Wednesday, November 17, 2021

Grant T. Harward's "Romania’s Holy War"

Grant T. Harward is a US Army Medical Department Historian, a former Fulbright Scholar, and a former Research Fellow at the Mandel Center of the United States Holocaust Memorial Museum.

He applied the “Page 99 Test” to his new book, Romania's Holy War: Soldiers, Motivation, and the Holocaust, and reported the following:
Opening to page 99 in Romania’s Holy War drops the browser into the unfolding Iaşi Pogrom late Saturday night on 28 June 1941, less than a week after the start of the German invasion of the Soviet Union.
Romanian and German patrols reported being fired upon. The patrols shot back and searched homes but never found any snipers. German patrols reported casualties; it took days for the Romanian authorities to confirm that this was false. At 11 p.m. General [Ion] Antonescu [the dictator of Romania] phoned [Colonel Constantin] Lupu [the Iaşi garrison commander], ordering him to restore order and deport all Jewish men in the city at once. Soon afterward, two Romanian columns passing through Iaşi on the way to the front reported being fired at by snipers. By 3 a.m. soldiers across the city were grabbing Jews from buildings they thought were the sources of fire and summarily executing them. A report recorded three hundred dead and fifty wounded during the night. As the sun rose, civilians joined soldiers, turning reprisals into a pogrom. “That Sunday,” as locals subsequently referred to 29 June, soldiers, gendarmes, civilians, and some Germans killed thousands of Jews, mostly men, but women and children too…. City authorities believed Jewish communists and “very weak Romanian communist elements” had attacked to hinder troop movements by purposefully triggering a pogrom to spread disorder, so commanders made feeble attempts to restore order…. People from all walks of life, laborers to tax collectors, guided troops to Jewish neighbors and encouraged their execution. Romanians who shielded Jews were accused of being “sold to the kikes” and sometimes murdered, like an engineer shot by an officer shouting, “Die you dog, with the Jews you’re protecting.”
After days of Soviet air raids and dark rumors of Jews signaling enemy pilots, order collapsed as the pogrom spiraled out of control in the city just ten miles from the front where Axis and Soviet forces were locked in combat.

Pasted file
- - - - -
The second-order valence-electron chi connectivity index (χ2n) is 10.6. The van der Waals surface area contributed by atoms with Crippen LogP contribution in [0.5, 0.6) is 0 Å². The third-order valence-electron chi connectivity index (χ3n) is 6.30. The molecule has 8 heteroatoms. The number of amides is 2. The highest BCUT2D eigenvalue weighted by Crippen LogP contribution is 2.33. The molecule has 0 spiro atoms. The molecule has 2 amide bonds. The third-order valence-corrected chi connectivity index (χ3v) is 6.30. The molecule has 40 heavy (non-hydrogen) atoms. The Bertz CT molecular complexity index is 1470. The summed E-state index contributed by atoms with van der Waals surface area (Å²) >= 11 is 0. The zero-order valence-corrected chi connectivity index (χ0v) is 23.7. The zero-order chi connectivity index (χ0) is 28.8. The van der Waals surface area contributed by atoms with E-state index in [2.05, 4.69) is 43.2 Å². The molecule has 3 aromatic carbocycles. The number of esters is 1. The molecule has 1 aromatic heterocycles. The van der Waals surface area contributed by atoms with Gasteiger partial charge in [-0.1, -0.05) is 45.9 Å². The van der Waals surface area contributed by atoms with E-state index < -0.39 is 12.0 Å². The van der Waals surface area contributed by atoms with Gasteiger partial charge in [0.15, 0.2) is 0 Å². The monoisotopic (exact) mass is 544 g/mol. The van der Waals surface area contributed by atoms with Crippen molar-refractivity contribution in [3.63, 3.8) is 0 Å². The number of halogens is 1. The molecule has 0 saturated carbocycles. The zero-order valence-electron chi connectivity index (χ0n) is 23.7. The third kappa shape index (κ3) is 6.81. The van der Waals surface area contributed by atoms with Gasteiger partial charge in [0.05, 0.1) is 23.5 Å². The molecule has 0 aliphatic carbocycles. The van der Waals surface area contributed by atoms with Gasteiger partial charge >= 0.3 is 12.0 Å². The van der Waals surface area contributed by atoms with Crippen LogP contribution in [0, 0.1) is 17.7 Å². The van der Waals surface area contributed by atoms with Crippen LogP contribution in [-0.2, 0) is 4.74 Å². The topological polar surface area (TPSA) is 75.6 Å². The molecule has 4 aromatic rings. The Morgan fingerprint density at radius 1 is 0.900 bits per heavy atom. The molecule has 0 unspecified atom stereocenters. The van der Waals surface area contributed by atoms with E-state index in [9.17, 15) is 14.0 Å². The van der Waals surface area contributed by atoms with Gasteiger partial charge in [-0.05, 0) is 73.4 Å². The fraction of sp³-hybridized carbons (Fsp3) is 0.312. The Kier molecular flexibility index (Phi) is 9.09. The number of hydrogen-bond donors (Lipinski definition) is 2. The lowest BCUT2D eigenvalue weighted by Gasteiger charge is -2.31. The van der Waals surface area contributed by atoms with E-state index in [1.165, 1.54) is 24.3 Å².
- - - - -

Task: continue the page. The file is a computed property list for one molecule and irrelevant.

The Page 99 Test works as advertised in this case. The Iaşi Pogrom remains the most controversial event of the Holocaust in Romania, even though the Odessa Massacre four months later resulted in even more victims, because Iaşi is still within Romania’s borders (unlike most of the rest of the killing fields where Romanian soldiers and gendarmes committed mass murder of Jews that became part of Moldova and Ukraine) and Romanian civilians of all types perpetrated violence against Jewish neighbors after Romanian soldiers, and some German troops, initiated mass reprisals against supposed Jewish communist fifth columnists. Consequently, it would have been difficult to choose a better page to open to for the browser to obtain a good idea about the whole book.

Page 99 in Romania’s Holy War illustrates many of my main arguments. It shows how interrelated military operations and genocidal actions were on the eastern front, requiring the integration of military history and Holocaust history to get a full picture of the Romanian Army. Additionally, the Romanian Army’s central role in triggering popular antisemitic violence is made manifest. Finally, it demonstrates that the atrocities committed by Romanian soldiers against Jews were as much the result of bottom-up initiatives by soldiers as from the top-down orders from leaders. The myth of Judeo-Bolshevism that pervaded Romanian society, and thus also the ranks of the army, so they believed the enemy was not only the Red Army without but the Jewish community within Romania. Far from being reluctant, unideological allies of Nazi Germany, Romanian soldiers were highly motivated by nationalism, religion, antisemitism, and anticommunism to fight the Red Army and commit atrocities against Jews.

The views and information presented are those of Dr. Harward and do not represent the official position of the U.S. Army, U.S. Department of Defense, or U.S. Government.
Follow Grant T. Harward on Twitter.

--Marshal Zeringue